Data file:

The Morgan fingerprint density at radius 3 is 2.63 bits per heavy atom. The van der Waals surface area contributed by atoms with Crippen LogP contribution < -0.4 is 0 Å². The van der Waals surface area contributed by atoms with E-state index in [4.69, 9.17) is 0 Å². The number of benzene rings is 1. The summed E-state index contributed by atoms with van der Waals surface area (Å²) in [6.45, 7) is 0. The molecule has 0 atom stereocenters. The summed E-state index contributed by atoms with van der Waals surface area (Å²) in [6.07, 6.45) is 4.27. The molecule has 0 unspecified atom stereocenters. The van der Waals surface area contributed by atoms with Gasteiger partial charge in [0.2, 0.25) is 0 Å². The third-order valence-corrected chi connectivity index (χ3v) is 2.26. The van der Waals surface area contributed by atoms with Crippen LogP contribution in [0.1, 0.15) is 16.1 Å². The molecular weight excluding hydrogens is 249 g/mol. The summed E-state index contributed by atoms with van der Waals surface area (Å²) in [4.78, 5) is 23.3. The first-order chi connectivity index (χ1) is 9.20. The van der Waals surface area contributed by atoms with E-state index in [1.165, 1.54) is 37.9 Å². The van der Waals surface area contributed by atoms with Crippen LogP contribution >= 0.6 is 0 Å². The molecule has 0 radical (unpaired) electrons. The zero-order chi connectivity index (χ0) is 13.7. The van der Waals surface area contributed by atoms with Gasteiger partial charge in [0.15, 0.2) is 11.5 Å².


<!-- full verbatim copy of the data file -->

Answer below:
The Morgan fingerprint density at radius 3 is 2.63 bits per heavy atom. The van der Waals surface area contributed by atoms with Crippen LogP contribution < -0.4 is 0 Å². The van der Waals surface area contributed by atoms with E-state index in [4.69, 9.17) is 0 Å². The number of benzene rings is 1. The summed E-state index contributed by atoms with van der Waals surface area (Å²) in [6.45, 7) is 0. The molecule has 0 atom stereocenters. The summed E-state index contributed by atoms with van der Waals surface area (Å²) in [6.07, 6.45) is 4.27. The molecule has 0 unspecified atom stereocenters. The van der Waals surface area contributed by atoms with Gasteiger partial charge in [0.2, 0.25) is 0 Å². The third-order valence-corrected chi connectivity index (χ3v) is 2.26. The van der Waals surface area contributed by atoms with Crippen LogP contribution in [0.1, 0.15) is 16.1 Å². The molecular weight excluding hydrogens is 249 g/mol. The summed E-state index contributed by atoms with van der Waals surface area (Å²) in [4.78, 5) is 23.3. The first-order chi connectivity index (χ1) is 9.20. The van der Waals surface area contributed by atoms with E-state index in [1.165, 1.54) is 37.9 Å². The van der Waals surface area contributed by atoms with Crippen LogP contribution >= 0.6 is 0 Å². The molecule has 0 radical (unpaired) electrons. The zero-order chi connectivity index (χ0) is 13.7. The van der Waals surface area contributed by atoms with Gasteiger partial charge in [0.15, 0.2) is 11.5 Å².